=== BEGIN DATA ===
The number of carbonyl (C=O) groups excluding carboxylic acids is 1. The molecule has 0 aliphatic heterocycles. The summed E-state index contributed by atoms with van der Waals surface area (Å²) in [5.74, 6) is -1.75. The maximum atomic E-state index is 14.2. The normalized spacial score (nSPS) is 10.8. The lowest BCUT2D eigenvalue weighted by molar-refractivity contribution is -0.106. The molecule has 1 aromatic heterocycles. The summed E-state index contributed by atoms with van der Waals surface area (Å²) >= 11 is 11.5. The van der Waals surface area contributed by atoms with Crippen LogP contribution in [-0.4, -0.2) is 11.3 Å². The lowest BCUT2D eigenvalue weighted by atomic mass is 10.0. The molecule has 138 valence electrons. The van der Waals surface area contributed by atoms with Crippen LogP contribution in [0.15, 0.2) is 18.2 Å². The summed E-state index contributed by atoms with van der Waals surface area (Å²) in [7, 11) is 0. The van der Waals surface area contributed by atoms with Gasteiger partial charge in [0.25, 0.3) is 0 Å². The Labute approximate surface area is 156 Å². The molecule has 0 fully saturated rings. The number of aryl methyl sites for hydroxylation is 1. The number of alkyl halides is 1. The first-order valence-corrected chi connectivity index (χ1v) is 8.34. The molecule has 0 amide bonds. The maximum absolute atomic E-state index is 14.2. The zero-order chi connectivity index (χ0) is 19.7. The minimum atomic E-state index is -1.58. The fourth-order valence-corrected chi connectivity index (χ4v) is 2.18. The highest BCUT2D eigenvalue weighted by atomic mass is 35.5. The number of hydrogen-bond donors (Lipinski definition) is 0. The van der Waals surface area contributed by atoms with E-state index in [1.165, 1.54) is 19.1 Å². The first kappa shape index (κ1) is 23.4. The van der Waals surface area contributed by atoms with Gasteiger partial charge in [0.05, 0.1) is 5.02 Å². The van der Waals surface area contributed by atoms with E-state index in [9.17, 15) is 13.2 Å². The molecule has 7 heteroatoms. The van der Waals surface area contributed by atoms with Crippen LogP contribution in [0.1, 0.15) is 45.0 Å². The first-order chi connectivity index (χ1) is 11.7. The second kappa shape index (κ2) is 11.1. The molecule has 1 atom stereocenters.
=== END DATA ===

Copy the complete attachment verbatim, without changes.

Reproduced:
The number of carbonyl (C=O) groups excluding carboxylic acids is 1. The molecule has 0 aliphatic heterocycles. The summed E-state index contributed by atoms with van der Waals surface area (Å²) in [5.74, 6) is -1.75. The maximum atomic E-state index is 14.2. The normalized spacial score (nSPS) is 10.8. The lowest BCUT2D eigenvalue weighted by molar-refractivity contribution is -0.106. The molecule has 1 aromatic heterocycles. The summed E-state index contributed by atoms with van der Waals surface area (Å²) >= 11 is 11.5. The van der Waals surface area contributed by atoms with Crippen LogP contribution in [-0.4, -0.2) is 11.3 Å². The lowest BCUT2D eigenvalue weighted by atomic mass is 10.0. The molecule has 138 valence electrons. The van der Waals surface area contributed by atoms with Crippen LogP contribution in [0.15, 0.2) is 18.2 Å². The summed E-state index contributed by atoms with van der Waals surface area (Å²) in [7, 11) is 0. The van der Waals surface area contributed by atoms with Gasteiger partial charge in [0.25, 0.3) is 0 Å². The Labute approximate surface area is 156 Å². The molecule has 0 fully saturated rings. The number of aryl methyl sites for hydroxylation is 1. The number of alkyl halides is 1. The first-order valence-corrected chi connectivity index (χ1v) is 8.34. The molecule has 0 amide bonds. The maximum absolute atomic E-state index is 14.2. The zero-order chi connectivity index (χ0) is 19.7. The minimum atomic E-state index is -1.58. The fourth-order valence-corrected chi connectivity index (χ4v) is 2.18. The highest BCUT2D eigenvalue weighted by atomic mass is 35.5. The number of hydrogen-bond donors (Lipinski definition) is 0. The van der Waals surface area contributed by atoms with E-state index in [1.165, 1.54) is 19.1 Å². The first kappa shape index (κ1) is 23.4. The van der Waals surface area contributed by atoms with Gasteiger partial charge in [0.05, 0.1) is 5.02 Å². The van der Waals surface area contributed by atoms with E-state index in [9.17, 15) is 13.2 Å². The molecule has 7 heteroatoms. The van der Waals surface area contributed by atoms with Crippen LogP contribution in [0.1, 0.15) is 45.0 Å². The first-order chi connectivity index (χ1) is 11.7. The second kappa shape index (κ2) is 11.1. The molecule has 1 atom stereocenters.